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Breastfeeding: Exclusive Breastfeeding

Definition of Exclusive Breastfeeding

Exclusive breastfeeding for optimal growth, development and health of infants (World Health Organization, WHO)

Breastfeeding has many health benefits for both the mother and infant. Breast milk contains all the nutrients an infant needs in the first six months of life. Breastfeeding protects against diarrhoea and common childhood illnesses such as pneumonia, and may also have longer-term health benefits for the mother and child, such as reducing the risk of overweight and obesity in childhood and adolescence.

Exclusive breastfeeding means that the infant receives only breast milk. No other liquids or solids are given – not even water – with the exception of oral rehydration solution, or drops/syrups of vitamins, minerals or medicines.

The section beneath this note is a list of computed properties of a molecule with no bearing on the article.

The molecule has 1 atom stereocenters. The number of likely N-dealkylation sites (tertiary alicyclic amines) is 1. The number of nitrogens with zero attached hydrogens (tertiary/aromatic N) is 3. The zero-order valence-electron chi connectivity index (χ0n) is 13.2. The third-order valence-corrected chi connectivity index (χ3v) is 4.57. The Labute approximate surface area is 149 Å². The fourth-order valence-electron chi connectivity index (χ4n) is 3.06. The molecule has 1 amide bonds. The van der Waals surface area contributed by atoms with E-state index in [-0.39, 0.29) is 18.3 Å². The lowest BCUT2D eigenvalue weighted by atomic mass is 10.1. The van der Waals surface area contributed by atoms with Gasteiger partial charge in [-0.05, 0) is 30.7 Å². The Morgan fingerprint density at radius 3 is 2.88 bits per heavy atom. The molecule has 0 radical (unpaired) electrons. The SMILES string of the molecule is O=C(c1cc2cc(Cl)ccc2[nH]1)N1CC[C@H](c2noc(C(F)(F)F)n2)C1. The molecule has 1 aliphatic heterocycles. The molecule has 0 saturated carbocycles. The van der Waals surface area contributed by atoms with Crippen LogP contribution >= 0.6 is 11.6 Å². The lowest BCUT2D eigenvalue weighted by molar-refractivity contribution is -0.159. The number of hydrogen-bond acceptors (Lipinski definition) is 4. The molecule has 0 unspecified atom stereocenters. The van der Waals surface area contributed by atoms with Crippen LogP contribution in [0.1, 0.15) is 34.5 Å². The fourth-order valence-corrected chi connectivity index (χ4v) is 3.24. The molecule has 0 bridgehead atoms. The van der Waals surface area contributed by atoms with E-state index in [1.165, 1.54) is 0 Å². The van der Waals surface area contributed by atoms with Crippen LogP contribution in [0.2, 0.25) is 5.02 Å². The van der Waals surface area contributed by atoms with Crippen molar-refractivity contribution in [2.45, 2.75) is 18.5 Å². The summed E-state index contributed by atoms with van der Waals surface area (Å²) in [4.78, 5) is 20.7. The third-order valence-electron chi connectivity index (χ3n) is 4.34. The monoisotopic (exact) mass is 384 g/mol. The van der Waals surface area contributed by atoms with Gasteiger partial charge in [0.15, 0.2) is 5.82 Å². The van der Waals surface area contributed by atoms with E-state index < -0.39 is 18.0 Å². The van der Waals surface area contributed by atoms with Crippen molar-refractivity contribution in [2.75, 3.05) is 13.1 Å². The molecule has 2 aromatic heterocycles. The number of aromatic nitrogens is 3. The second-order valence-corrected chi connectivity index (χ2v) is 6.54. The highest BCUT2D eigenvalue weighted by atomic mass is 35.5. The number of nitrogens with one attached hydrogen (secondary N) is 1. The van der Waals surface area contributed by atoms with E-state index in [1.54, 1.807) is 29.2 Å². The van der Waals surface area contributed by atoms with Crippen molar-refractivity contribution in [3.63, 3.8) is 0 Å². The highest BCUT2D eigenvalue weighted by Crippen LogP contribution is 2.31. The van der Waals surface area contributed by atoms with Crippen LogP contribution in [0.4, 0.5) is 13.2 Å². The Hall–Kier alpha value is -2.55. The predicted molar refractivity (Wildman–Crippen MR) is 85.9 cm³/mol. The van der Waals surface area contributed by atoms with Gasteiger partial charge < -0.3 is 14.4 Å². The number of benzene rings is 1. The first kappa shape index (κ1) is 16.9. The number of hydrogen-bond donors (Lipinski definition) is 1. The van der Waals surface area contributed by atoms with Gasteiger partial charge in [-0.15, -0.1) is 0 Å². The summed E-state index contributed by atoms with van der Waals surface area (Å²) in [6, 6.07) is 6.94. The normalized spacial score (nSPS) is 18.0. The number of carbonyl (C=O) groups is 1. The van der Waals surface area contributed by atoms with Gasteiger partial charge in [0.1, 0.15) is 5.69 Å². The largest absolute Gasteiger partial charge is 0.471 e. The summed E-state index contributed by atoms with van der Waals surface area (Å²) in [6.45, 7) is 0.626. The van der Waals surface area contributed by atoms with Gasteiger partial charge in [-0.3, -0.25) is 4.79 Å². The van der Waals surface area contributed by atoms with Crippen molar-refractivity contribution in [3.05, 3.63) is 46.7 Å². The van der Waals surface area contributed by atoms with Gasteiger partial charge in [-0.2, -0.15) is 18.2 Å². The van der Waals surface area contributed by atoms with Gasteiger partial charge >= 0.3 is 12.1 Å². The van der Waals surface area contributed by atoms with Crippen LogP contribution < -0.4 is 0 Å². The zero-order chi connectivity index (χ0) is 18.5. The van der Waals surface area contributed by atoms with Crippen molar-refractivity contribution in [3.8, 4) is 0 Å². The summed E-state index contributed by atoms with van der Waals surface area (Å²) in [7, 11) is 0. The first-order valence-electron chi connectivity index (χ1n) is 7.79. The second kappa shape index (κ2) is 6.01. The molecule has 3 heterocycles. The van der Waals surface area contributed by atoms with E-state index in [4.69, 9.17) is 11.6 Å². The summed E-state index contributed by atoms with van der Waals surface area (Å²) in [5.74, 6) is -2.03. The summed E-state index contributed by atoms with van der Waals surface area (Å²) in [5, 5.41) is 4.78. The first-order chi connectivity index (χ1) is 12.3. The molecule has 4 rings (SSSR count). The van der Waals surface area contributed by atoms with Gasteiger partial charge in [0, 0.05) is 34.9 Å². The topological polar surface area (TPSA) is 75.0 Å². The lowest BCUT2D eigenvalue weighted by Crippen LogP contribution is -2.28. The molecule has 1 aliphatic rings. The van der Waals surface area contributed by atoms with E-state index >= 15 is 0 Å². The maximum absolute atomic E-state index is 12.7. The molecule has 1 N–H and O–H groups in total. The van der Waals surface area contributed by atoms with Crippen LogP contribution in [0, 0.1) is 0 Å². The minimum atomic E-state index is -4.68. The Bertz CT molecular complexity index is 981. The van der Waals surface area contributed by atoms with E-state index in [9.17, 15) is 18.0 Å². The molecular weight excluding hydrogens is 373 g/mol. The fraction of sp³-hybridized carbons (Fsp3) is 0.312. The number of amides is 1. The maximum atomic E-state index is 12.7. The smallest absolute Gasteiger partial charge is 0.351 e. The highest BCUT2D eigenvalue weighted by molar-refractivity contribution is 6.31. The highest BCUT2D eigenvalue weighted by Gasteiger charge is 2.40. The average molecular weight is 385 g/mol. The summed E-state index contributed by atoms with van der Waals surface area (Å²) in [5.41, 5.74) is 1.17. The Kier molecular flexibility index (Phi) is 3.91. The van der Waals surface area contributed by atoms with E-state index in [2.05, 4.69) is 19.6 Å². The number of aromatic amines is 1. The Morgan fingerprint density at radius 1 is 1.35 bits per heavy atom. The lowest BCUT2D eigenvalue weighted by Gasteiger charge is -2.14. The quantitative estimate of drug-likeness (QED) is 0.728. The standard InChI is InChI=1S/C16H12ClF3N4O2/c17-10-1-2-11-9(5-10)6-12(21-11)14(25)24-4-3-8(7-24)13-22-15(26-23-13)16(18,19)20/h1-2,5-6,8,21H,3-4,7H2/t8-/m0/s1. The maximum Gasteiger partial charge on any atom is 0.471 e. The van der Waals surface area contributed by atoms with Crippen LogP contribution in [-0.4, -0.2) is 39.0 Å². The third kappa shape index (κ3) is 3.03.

WHO recommendations

Infants should be exclusively breastfed for the first six months of life to achieve optimal growth, development and health.

Thereafter, to meet their evolving nutritional requirements, infants should receive nutritionally adequate and safe complementary foods, while continuing to breastfeed for up to two years or beyond.

From PubMed, Exclusive Breastfeeding


Complementary medicine products used in pregnancy and lactation and an examination of the information sources accessed pertaining to maternal health literacy: a systematic review of qualitative studies.


Barnes LAJ, Barclay L, McCaffery K, Aslani P.


BMC Complement Altern Med. 2018 Jul 31;18(1):229. doi: 10.1186/s12906-018-2283-9. Review.


PMID: 30064415 [PubMed - indexed for MEDLINE] Free PMC Article


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